You are currently browsing the monthly archive for January 2010.

What do you do when you are picking up your child from dance class, basketball practice, tutoring, etc. and they are begging you to stop at a fast food place, but you want to give them nutritious and delicious food? You may be feeling tired at the end of the long day and be tempted to stop yourself… try to stay strong because we may have a new solution for the dinner rush madness and teaches your child about proper nutrition as well.  

Recently, we have discovered a free online community, ZisBoomBah, that provides a variety of useful tools for parents to help them manage their busy lives. ZisBoomBah created PickChow!, an online tool solving the dreaded question, “What’s for dinner?” This system gets kids excited about figuring out what’s for dinner! Once the dinner is created, the kids can save and share it through email with their parents. Kids can print the menu, create the table setting, and if parents allow, kids can participate in making the meal! Parents will receive an email letting them know that their child planned dinner – parents can approve or save for later and send supportive notes back to their child expressing their excitement about a healthy meal.

The best part is it teaches children about nutrition and how to properly balance their meals. Involving your children in the dinner making process will not only make your life easy, it will also teach them life long lessons about their health and it’s fun! Check out the website and let us know if you try it. Also be sure to share any recipes or tips you may have on getting children to eat healthier to share with other parents. Bon Appétit.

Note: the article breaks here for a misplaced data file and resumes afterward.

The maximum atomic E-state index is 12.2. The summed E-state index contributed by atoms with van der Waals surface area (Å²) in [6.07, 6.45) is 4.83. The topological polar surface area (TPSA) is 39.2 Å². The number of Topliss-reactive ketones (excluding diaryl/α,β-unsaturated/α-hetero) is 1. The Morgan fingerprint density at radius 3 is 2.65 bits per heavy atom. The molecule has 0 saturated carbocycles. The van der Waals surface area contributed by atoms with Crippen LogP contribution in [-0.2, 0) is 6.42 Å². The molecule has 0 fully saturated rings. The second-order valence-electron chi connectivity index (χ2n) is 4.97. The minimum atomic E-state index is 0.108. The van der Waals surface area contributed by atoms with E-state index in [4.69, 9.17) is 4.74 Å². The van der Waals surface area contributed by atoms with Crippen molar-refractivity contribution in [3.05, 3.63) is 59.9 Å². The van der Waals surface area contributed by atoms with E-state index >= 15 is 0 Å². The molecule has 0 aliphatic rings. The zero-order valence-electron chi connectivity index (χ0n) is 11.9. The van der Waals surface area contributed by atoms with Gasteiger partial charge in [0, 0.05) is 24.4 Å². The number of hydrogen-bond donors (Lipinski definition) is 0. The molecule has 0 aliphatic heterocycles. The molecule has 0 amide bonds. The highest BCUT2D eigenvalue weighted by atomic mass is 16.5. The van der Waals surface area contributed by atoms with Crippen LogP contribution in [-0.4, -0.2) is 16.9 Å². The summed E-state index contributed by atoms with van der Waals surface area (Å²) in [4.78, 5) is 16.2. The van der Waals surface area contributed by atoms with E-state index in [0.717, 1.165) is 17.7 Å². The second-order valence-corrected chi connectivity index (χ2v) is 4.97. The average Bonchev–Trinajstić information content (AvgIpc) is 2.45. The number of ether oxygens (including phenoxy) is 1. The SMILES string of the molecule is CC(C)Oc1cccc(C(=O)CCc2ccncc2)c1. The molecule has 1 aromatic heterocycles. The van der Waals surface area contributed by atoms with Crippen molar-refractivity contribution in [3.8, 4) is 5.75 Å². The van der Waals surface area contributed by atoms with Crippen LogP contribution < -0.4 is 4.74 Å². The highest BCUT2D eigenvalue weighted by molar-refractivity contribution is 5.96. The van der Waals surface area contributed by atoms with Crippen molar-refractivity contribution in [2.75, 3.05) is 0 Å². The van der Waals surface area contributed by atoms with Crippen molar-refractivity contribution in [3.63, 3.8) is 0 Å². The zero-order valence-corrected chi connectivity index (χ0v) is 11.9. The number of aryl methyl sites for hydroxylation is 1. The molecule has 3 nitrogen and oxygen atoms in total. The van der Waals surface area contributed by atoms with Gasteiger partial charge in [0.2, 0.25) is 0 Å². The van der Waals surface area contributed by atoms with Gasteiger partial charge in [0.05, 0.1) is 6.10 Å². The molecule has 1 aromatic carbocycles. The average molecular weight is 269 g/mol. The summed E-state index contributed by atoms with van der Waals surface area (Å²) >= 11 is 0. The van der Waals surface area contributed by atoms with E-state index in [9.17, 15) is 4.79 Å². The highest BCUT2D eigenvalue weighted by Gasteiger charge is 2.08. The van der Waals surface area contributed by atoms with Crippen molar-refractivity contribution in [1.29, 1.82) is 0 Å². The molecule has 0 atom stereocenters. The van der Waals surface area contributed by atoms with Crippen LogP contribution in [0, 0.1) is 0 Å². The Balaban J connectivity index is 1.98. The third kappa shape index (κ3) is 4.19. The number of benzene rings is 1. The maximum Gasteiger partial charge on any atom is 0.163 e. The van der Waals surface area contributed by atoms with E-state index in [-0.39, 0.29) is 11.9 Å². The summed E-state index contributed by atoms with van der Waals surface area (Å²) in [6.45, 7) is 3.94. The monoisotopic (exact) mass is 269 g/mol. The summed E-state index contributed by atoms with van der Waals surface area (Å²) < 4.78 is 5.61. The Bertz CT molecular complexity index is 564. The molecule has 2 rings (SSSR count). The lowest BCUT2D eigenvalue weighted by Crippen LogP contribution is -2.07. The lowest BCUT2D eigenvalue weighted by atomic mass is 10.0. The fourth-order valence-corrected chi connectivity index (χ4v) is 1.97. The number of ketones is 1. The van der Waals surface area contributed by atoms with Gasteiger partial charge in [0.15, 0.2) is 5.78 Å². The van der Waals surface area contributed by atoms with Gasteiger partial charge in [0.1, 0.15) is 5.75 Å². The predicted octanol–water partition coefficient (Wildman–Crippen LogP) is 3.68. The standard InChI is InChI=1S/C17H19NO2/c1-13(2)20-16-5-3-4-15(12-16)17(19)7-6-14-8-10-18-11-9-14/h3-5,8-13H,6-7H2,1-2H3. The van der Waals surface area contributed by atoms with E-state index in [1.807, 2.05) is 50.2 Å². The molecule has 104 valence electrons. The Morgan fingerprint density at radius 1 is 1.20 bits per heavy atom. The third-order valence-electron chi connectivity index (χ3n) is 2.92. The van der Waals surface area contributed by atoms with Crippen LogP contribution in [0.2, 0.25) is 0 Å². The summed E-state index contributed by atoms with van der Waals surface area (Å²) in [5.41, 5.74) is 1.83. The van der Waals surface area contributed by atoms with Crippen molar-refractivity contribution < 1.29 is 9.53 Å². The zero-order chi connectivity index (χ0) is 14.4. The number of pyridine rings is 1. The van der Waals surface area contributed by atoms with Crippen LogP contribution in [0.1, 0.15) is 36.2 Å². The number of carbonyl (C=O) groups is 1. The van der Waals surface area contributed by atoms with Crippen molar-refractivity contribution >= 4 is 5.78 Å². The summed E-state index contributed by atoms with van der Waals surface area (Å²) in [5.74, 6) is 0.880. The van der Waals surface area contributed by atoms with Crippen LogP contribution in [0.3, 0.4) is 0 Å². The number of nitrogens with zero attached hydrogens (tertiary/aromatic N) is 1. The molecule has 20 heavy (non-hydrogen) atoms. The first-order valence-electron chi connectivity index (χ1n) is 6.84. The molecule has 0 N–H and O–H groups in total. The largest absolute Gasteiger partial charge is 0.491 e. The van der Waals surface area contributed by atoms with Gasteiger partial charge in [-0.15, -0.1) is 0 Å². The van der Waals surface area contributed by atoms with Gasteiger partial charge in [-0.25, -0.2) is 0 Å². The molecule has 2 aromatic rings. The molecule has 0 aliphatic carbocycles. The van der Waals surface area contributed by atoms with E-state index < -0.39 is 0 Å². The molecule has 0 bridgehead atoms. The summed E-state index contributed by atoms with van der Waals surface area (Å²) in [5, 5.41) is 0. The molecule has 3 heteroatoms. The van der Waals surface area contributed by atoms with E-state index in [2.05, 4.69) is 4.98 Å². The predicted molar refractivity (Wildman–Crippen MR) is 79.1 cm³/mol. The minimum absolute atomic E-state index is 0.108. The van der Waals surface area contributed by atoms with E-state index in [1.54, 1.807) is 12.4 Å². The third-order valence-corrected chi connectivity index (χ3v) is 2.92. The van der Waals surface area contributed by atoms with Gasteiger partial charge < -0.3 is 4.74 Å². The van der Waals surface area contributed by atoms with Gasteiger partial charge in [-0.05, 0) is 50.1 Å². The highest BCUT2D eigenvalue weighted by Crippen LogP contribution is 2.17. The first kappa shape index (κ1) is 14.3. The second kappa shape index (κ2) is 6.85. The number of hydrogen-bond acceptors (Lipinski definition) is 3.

How many times have you heard your parents say that? How many times have you said that to your children? What does it really mean anyway? On Saturday my two boys Travis 14 & Nyim 9 were playing around and the phone rang, Nyim answered and it was a friend of Travis’, Instead of getting on the phone and telling the child he was busy or was not in the mood to talk, he told my 9-year-old to tell the boy on the phone that he was not home. I overheard it and got annoyed that Travis asked his brother to lie for him (as trivial as it sounds). Travis understood and said he would not do it again. Okay Mommy…Job well done. Well not so fast! My 9-year-old then turns to me and says…”Mommy you make Travis lie for you all the time” GASP!! I do know such thing….”uh huh sometimes when Auntie Jackie calls you tell Travis to say you are sleeping , when Grandma calls you say tell her you are at the store when you are really still sleeping…When people knock on the door sometimes you say “you are the baby sitter” OKAY “enough already”. Quick I need a way out!! Does the do as I say not as I do (get out of a situation free card) come into play here? I told both of my boys that lying is no good ANY lie is no good. I also told them that I will no longer ask them to lie for me and lying in any regard in no good. shouldn’t what I say be the same as what I do? Shouldn’t I practice what I preach? Or should it be do I as I say not as I do…because I brought you into this world and I can take you out? Being a Mommy is hard work!!